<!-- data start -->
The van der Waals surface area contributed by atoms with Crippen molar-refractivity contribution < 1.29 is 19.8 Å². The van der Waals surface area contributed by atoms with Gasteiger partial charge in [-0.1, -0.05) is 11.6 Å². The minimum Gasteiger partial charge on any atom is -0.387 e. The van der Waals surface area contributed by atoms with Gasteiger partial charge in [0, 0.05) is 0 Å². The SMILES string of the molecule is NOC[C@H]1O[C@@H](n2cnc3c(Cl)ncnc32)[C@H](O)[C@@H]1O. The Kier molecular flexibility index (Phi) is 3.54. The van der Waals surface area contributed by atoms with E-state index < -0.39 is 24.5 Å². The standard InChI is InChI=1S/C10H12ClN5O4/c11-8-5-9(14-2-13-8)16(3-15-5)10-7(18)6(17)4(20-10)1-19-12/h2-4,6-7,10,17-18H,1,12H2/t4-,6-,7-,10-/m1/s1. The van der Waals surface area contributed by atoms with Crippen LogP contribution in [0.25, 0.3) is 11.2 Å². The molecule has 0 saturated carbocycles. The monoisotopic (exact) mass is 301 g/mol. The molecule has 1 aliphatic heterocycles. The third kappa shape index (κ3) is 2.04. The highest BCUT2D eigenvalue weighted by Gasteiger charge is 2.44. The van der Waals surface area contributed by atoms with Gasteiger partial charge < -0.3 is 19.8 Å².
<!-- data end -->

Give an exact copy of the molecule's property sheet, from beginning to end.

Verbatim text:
The van der Waals surface area contributed by atoms with Crippen molar-refractivity contribution < 1.29 is 19.8 Å². The van der Waals surface area contributed by atoms with Gasteiger partial charge in [-0.1, -0.05) is 11.6 Å². The minimum Gasteiger partial charge on any atom is -0.387 e. The van der Waals surface area contributed by atoms with Gasteiger partial charge in [0, 0.05) is 0 Å². The SMILES string of the molecule is NOC[C@H]1O[C@@H](n2cnc3c(Cl)ncnc32)[C@H](O)[C@@H]1O. The Kier molecular flexibility index (Phi) is 3.54. The van der Waals surface area contributed by atoms with E-state index < -0.39 is 24.5 Å². The standard InChI is InChI=1S/C10H12ClN5O4/c11-8-5-9(14-2-13-8)16(3-15-5)10-7(18)6(17)4(20-10)1-19-12/h2-4,6-7,10,17-18H,1,12H2/t4-,6-,7-,10-/m1/s1. The van der Waals surface area contributed by atoms with Crippen LogP contribution in [0.25, 0.3) is 11.2 Å². The molecule has 0 saturated carbocycles. The monoisotopic (exact) mass is 301 g/mol. The molecule has 1 aliphatic heterocycles. The third kappa shape index (κ3) is 2.04. The highest BCUT2D eigenvalue weighted by Gasteiger charge is 2.44. The van der Waals surface area contributed by atoms with Gasteiger partial charge < -0.3 is 19.8 Å².